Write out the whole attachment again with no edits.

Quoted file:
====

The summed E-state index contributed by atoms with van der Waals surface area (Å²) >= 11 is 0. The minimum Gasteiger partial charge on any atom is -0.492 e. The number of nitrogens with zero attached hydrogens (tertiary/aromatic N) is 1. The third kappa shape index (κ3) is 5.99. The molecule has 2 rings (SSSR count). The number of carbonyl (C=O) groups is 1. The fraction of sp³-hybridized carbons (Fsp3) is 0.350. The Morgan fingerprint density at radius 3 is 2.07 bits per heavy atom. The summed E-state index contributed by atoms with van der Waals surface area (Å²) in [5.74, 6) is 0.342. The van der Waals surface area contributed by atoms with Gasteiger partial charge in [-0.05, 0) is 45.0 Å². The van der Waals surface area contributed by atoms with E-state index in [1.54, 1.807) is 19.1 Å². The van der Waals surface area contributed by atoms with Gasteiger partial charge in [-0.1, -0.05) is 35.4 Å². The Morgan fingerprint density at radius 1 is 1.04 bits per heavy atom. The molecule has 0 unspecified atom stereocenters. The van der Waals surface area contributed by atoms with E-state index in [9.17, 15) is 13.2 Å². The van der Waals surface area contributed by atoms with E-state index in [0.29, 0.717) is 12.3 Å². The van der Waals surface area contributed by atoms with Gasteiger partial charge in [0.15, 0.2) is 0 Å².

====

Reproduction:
The summed E-state index contributed by atoms with van der Waals surface area (Å²) >= 11 is 0. The minimum Gasteiger partial charge on any atom is -0.492 e. The number of nitrogens with zero attached hydrogens (tertiary/aromatic N) is 1. The third kappa shape index (κ3) is 5.99. The molecule has 2 rings (SSSR count). The number of carbonyl (C=O) groups is 1. The fraction of sp³-hybridized carbons (Fsp3) is 0.350. The Morgan fingerprint density at radius 3 is 2.07 bits per heavy atom. The summed E-state index contributed by atoms with van der Waals surface area (Å²) in [5.74, 6) is 0.342. The van der Waals surface area contributed by atoms with Gasteiger partial charge in [-0.05, 0) is 45.0 Å². The van der Waals surface area contributed by atoms with E-state index in [1.54, 1.807) is 19.1 Å². The van der Waals surface area contributed by atoms with Gasteiger partial charge in [-0.1, -0.05) is 35.4 Å². The Morgan fingerprint density at radius 1 is 1.04 bits per heavy atom. The molecule has 0 unspecified atom stereocenters. The van der Waals surface area contributed by atoms with E-state index in [9.17, 15) is 13.2 Å². The van der Waals surface area contributed by atoms with E-state index in [0.29, 0.717) is 12.3 Å². The van der Waals surface area contributed by atoms with Gasteiger partial charge in [0.15, 0.2) is 0 Å².